Climatic conditions as a risk factor in canine gastric dilatation-volvulus.Vet J. 2005 Jan; 169(1):97-101.VJ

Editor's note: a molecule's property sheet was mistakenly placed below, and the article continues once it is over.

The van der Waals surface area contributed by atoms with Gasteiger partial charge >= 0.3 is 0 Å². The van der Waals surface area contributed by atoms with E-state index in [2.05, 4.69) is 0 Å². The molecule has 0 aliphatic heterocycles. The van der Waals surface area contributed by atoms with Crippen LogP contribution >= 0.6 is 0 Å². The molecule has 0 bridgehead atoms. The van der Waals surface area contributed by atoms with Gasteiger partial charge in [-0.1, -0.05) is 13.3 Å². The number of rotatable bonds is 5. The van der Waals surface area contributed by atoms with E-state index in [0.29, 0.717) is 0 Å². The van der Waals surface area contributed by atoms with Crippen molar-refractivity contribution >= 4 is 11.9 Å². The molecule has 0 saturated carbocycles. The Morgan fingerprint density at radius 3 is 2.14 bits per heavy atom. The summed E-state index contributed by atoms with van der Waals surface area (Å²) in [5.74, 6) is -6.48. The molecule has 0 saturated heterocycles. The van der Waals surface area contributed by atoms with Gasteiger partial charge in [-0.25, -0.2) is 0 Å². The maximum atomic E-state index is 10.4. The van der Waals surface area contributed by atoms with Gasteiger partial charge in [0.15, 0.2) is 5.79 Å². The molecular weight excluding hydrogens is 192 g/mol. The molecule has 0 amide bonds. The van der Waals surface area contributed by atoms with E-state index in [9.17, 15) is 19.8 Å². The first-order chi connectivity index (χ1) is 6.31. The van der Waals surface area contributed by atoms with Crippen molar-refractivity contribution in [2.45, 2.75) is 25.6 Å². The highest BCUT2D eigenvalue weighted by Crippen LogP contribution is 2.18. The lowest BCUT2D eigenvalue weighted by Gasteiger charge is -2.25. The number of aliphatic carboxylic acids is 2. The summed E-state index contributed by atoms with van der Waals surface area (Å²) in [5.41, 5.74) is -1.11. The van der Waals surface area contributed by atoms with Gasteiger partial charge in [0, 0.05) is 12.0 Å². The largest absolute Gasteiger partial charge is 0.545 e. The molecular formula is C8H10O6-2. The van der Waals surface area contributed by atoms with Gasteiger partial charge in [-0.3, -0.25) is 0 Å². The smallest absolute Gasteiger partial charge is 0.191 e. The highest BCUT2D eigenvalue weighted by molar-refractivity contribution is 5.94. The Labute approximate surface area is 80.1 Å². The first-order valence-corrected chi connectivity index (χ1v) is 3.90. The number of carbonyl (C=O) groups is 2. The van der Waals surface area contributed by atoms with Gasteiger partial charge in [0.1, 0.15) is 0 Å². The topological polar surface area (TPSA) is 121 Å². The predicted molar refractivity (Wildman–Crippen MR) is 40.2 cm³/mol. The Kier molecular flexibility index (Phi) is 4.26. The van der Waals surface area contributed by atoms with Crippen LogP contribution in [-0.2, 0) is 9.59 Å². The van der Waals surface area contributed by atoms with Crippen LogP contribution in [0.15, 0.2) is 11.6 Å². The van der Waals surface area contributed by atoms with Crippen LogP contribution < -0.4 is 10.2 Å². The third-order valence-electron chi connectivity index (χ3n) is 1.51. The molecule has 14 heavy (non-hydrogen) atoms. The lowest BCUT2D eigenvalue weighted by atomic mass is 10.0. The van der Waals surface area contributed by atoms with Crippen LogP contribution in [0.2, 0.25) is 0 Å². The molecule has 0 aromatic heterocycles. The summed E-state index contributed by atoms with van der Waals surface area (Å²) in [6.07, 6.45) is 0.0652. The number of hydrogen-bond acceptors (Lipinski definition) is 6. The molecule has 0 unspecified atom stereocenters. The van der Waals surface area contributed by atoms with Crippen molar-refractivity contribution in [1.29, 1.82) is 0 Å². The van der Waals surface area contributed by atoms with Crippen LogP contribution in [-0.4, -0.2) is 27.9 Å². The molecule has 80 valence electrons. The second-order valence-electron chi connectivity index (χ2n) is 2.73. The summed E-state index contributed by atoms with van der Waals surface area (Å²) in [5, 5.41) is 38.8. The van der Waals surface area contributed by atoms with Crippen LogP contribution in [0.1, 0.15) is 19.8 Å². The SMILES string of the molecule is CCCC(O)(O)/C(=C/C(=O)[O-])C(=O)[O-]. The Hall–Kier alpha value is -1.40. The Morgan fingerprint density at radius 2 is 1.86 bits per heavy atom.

Canine acute gastric dilatation-volvulus (GDV) is a life-threatening condition of multifactorial origin. The risk of developing GDV is influenced by a variety of factors, including breed, age, gender, temperament, diet and management. A relationship between seasonal variations and the frequency of GDV has been previously documented although no association was found with any specific climatic event. Variables in weather conditions within a defined geographic region were investigated in a retrospective study of 287 client-owned dogs diagnosed with GDV between 1992 and 1999. Monthly incidences were evaluated and differences in atmospheric temperature, humidity and pressure between days in which GDV cases were observed and days in which no case was presented were examined. Although temperature was significantly associated with the occurrence of GDV, the difference in temperatures between days with and days without GDV cases was so small that it is unlikely to be of clinical relevance. Moreover, no significant association was found between GDV occurrence and atmospheric pressure or humidity, and a seasonal variation in GDV incidence was not observed.